The exchange-rate problem is gradually becoming less acute for Swiss SMEs: At the start of the first quarter of 2013, 60% of the companies in the Osec SME export prospects survey expected the growth in their exports to slow as a result of the strong Swiss franc. This is the lowest figure for 18 months. The service sector, in which only 34% of firms surveyed expect a negative influence, is looking very resilient. The metal, precision instruments, and machin-ery sectors are especially sensitive about exchange-rate developments, with 87%, 80%, and 73% of SMEs respectively expecting a negative influence. 74% of the SMEs surveyed stated that the strong franc was adversely affecting their profit margins. This figure too is the lowest for 18 months.

Methodology of the Credit Suisse Export Barometer
The Credit Suisse export barometer takes as its basis the dependence of Swiss exports on foreign export mar-kets. In constructing the export barometer, we have drawn together important leading industry indicators in Switzerland's 28 most important export countries. These indicators generally have a forecast horizon of approximately one to two quarters. The values of these leading indicators are weighted on the basis of the share of exports that goes to each country. The export barometer consolidates this information to produce a single indicator. Since the values in question are standardized, the export barometer is calibrated in standard deviations. The zero line corresponds to the growth threshold. The long-term average growth of Swiss exports of approximately 5% is at 1.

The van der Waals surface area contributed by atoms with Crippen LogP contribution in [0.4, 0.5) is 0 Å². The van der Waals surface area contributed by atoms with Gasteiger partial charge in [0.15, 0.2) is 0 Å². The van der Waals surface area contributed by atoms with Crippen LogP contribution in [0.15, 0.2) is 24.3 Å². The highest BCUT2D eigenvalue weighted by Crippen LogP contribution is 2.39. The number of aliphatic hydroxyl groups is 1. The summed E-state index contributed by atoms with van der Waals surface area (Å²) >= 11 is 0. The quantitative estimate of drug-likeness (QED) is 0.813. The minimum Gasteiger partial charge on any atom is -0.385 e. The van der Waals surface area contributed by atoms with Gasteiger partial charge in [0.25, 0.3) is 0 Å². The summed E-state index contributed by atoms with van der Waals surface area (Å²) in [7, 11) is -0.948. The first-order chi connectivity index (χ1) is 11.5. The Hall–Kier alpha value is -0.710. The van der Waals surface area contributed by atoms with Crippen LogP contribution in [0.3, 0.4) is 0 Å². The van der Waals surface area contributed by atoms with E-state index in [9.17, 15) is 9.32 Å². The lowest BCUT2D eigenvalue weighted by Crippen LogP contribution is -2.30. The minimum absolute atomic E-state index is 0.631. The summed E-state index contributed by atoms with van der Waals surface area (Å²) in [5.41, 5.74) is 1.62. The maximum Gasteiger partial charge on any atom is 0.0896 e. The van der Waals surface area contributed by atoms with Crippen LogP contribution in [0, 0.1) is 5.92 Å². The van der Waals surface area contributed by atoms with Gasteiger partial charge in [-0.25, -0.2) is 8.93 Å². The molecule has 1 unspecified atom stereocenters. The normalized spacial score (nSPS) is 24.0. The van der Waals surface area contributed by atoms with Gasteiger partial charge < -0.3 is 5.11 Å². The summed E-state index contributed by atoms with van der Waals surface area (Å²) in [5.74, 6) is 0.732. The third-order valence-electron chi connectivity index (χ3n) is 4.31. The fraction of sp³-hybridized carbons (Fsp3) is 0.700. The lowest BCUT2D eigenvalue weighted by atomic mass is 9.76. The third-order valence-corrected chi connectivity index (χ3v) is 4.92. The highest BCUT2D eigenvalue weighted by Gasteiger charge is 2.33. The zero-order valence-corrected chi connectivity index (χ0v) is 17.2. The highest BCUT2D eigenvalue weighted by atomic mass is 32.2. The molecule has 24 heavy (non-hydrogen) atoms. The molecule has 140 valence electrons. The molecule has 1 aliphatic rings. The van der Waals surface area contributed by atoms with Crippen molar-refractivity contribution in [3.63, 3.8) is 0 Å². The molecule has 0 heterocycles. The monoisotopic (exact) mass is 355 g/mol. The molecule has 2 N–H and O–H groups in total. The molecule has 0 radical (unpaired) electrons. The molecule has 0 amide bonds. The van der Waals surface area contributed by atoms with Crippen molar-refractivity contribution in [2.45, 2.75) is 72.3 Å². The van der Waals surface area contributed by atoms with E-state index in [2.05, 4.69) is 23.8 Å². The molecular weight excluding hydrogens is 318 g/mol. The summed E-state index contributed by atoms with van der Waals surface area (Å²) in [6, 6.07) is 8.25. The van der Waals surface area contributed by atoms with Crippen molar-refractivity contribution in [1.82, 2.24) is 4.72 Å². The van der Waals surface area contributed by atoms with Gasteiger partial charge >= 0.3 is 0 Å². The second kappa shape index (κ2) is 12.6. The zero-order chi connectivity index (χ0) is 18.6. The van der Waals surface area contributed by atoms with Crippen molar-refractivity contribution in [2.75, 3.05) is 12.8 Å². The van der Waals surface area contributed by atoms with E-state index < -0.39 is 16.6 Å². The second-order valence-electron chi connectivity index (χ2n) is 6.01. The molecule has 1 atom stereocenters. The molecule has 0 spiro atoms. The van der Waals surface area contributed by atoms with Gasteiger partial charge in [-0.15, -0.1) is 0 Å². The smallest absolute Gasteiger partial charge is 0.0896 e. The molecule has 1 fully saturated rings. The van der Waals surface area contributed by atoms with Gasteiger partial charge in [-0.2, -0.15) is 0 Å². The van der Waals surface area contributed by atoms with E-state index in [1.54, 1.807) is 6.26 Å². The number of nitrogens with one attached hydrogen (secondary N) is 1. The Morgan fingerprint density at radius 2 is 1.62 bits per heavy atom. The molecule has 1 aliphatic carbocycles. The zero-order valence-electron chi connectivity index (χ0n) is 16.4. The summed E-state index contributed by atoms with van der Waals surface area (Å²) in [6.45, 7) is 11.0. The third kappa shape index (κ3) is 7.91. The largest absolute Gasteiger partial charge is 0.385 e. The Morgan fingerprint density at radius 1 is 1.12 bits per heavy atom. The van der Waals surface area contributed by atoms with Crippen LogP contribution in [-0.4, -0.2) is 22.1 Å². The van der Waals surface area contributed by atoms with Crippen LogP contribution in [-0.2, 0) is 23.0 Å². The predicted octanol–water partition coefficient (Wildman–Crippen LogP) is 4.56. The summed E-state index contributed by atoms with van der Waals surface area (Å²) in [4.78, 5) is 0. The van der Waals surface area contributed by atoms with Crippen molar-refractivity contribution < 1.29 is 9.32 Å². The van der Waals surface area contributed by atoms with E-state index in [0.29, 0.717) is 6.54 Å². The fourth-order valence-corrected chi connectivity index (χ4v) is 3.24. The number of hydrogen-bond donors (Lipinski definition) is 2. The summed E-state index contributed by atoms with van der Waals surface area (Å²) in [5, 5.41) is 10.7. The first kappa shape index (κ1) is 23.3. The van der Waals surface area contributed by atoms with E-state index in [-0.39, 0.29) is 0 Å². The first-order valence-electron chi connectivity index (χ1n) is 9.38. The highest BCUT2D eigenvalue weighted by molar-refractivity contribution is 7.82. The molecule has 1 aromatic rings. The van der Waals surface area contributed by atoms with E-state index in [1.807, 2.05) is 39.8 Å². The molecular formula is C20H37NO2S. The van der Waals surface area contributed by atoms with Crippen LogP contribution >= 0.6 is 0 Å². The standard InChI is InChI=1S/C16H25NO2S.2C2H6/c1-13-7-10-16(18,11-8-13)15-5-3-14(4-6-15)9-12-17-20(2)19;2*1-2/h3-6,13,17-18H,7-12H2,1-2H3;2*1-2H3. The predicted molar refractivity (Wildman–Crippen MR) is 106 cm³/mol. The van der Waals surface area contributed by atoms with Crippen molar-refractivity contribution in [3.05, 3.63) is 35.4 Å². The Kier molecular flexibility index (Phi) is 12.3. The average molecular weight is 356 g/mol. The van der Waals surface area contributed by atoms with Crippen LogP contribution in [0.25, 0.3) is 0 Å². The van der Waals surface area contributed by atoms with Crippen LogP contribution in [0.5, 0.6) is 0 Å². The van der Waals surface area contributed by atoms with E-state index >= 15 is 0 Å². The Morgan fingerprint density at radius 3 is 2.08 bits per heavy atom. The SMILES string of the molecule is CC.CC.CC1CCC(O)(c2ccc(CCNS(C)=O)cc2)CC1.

For more detailed information: Credit Suisse (2009), External Trade Switzerland – Facts and Trends, Swiss Issues: Industries, available at www.credit-suisse.com/research.

Methodology of Osec SME Export Outlook Indicator
The SME export outlook indicator is based on the quarterly survey of a fixed panel of more than 200 Swiss SMEs representing the pharmaceuticals/chemicals industry, machinery, consumer goods, the metals industry, paper, electrical engineering, the precision instruments industry, as well as services. SMEs indicate whether they expect growth, stagnation or a decline in exports for the current quarter as well as the coming one. To emphasize the forecast nature of the SME export indicator, expected export activity in the following quarter is weighted at 60%, with exports in the current quarter being weighted at 40%. The SME export indicator can range from 0 to 100, whereby figures between 0 and 50 show an expected decline in exports and figures of 50 to 100 an expected rise in exports. Participants provide further information on export volumes, for instance the reasons for a change in their export volume, export markets, etc. This information gives an accurate picture of the export activities of Swiss SMEs.